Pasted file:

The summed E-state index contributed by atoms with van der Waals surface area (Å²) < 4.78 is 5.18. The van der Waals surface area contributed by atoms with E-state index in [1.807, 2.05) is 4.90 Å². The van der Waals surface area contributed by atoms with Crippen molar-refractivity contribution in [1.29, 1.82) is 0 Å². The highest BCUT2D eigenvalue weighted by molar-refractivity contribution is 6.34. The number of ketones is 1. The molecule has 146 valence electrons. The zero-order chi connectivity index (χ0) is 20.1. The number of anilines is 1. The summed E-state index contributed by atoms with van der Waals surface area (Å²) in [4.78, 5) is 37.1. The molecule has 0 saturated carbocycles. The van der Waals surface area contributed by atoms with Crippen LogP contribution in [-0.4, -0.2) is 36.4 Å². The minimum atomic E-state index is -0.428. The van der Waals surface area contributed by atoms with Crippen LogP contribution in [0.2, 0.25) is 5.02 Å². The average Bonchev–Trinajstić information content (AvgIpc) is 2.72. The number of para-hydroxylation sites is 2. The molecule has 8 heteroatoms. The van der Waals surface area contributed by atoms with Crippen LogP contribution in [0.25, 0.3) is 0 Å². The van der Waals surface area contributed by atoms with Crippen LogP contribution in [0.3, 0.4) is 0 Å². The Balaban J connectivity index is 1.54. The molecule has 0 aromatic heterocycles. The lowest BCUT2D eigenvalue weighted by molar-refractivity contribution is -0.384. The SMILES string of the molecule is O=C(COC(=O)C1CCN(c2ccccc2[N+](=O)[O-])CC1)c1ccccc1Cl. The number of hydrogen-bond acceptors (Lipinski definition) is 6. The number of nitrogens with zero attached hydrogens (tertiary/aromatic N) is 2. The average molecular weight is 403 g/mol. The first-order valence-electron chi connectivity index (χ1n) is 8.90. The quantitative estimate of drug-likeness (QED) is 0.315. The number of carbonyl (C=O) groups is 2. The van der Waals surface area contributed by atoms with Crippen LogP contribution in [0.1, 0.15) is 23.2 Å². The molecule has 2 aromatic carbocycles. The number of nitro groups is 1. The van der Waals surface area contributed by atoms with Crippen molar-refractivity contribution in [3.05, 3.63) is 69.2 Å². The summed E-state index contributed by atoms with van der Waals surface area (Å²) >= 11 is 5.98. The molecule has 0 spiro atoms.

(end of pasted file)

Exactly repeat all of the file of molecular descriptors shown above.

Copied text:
The summed E-state index contributed by atoms with van der Waals surface area (Å²) < 4.78 is 5.18. The van der Waals surface area contributed by atoms with E-state index in [1.807, 2.05) is 4.90 Å². The van der Waals surface area contributed by atoms with Crippen molar-refractivity contribution in [1.29, 1.82) is 0 Å². The highest BCUT2D eigenvalue weighted by molar-refractivity contribution is 6.34. The number of ketones is 1. The molecule has 146 valence electrons. The zero-order chi connectivity index (χ0) is 20.1. The number of anilines is 1. The summed E-state index contributed by atoms with van der Waals surface area (Å²) in [4.78, 5) is 37.1. The molecule has 0 saturated carbocycles. The van der Waals surface area contributed by atoms with Crippen LogP contribution in [-0.4, -0.2) is 36.4 Å². The minimum atomic E-state index is -0.428. The van der Waals surface area contributed by atoms with Crippen LogP contribution in [0.2, 0.25) is 5.02 Å². The average Bonchev–Trinajstić information content (AvgIpc) is 2.72. The number of para-hydroxylation sites is 2. The molecule has 8 heteroatoms. The van der Waals surface area contributed by atoms with Crippen LogP contribution in [0.25, 0.3) is 0 Å². The van der Waals surface area contributed by atoms with Crippen LogP contribution in [0.3, 0.4) is 0 Å². The Balaban J connectivity index is 1.54. The molecule has 0 aromatic heterocycles. The lowest BCUT2D eigenvalue weighted by molar-refractivity contribution is -0.384. The SMILES string of the molecule is O=C(COC(=O)C1CCN(c2ccccc2[N+](=O)[O-])CC1)c1ccccc1Cl. The number of hydrogen-bond acceptors (Lipinski definition) is 6. The number of nitrogens with zero attached hydrogens (tertiary/aromatic N) is 2. The average molecular weight is 403 g/mol. The first-order valence-electron chi connectivity index (χ1n) is 8.90. The quantitative estimate of drug-likeness (QED) is 0.315. The number of carbonyl (C=O) groups is 2. The van der Waals surface area contributed by atoms with Crippen LogP contribution in [0.1, 0.15) is 23.2 Å². The molecule has 2 aromatic carbocycles. The number of nitro groups is 1. The van der Waals surface area contributed by atoms with Crippen molar-refractivity contribution in [3.05, 3.63) is 69.2 Å². The summed E-state index contributed by atoms with van der Waals surface area (Å²) >= 11 is 5.98. The molecule has 0 spiro atoms.